SEATTLE - Signs warning people to stay out of the water will soon be posted along Thornton Creek.
A study by Seattle Public Utilities has confirmed that e. coli bacteria from humans is entering the watershed from a number of locations. That sewage brings with it an increased risk of skin rashes and stomach problems if someone comes in contact with the water.
Ruth Williams lives along the creek and she's a member of the Thornton Creek Alliance.
“We knew that the creek was pretty polluted and the water quality has been poor for several decades. It hasn't really improved. We didn't know how bad it is,” said Williams.
The creek and its tributaries run roughly 15 miles from Shoreline to Matthews Beach in Seattle.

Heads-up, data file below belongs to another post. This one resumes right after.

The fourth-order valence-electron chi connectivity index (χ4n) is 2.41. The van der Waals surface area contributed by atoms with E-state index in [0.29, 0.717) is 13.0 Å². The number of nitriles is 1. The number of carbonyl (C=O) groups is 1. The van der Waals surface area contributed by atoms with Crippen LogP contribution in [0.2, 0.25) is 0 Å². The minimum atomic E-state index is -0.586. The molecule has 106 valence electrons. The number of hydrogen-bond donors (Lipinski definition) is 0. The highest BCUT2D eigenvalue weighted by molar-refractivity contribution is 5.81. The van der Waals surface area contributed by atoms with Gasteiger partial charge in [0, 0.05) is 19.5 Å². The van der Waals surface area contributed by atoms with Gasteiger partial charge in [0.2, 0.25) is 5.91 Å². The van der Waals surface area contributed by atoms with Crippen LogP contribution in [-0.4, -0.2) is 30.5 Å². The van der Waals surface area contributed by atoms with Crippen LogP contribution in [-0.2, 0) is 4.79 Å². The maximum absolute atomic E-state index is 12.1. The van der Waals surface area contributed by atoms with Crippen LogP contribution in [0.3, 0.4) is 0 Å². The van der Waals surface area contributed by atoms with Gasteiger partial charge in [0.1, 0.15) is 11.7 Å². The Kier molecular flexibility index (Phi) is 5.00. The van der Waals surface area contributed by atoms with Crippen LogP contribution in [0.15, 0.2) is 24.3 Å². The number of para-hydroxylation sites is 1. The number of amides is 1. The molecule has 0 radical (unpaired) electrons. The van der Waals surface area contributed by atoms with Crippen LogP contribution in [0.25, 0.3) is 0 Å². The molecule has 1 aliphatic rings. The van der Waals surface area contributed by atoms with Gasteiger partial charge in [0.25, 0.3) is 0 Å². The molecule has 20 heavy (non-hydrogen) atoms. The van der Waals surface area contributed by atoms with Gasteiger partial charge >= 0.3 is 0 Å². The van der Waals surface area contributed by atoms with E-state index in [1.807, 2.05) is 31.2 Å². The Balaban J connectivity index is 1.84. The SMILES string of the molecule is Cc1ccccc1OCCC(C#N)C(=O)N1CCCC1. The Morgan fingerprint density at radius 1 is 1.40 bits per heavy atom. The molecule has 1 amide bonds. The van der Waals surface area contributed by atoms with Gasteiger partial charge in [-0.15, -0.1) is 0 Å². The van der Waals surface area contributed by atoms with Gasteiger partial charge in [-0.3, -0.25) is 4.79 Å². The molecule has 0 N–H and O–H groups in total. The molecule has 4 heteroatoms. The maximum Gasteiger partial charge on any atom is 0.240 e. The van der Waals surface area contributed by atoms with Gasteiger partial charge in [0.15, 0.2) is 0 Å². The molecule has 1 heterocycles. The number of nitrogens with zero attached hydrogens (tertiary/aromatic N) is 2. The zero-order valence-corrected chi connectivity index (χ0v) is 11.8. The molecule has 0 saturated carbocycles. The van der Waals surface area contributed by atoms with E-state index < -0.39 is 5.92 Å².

Thornton Creek cuts through 700 backyards. By taking water samples, stormwater scientist Jonathan Frodge has been able to map the areas where there is the most fecal pollution. One spot is east of Northgate, and a couple of others are in Lake City.
The city will use this information to narrow its search for the sources of human waste.
“We’re going to look in an area of maybe 100 to 200 acres instead of 7,000 acres for where that potential source is coming from,” Frodge said.
Sources could include leaking sewer pipes or homeless camps near the creek. RV owners may be dumping their waste in storm drains in the watershed. Once the city locates where sewage is coming from, it will work to control or eliminate the pollution.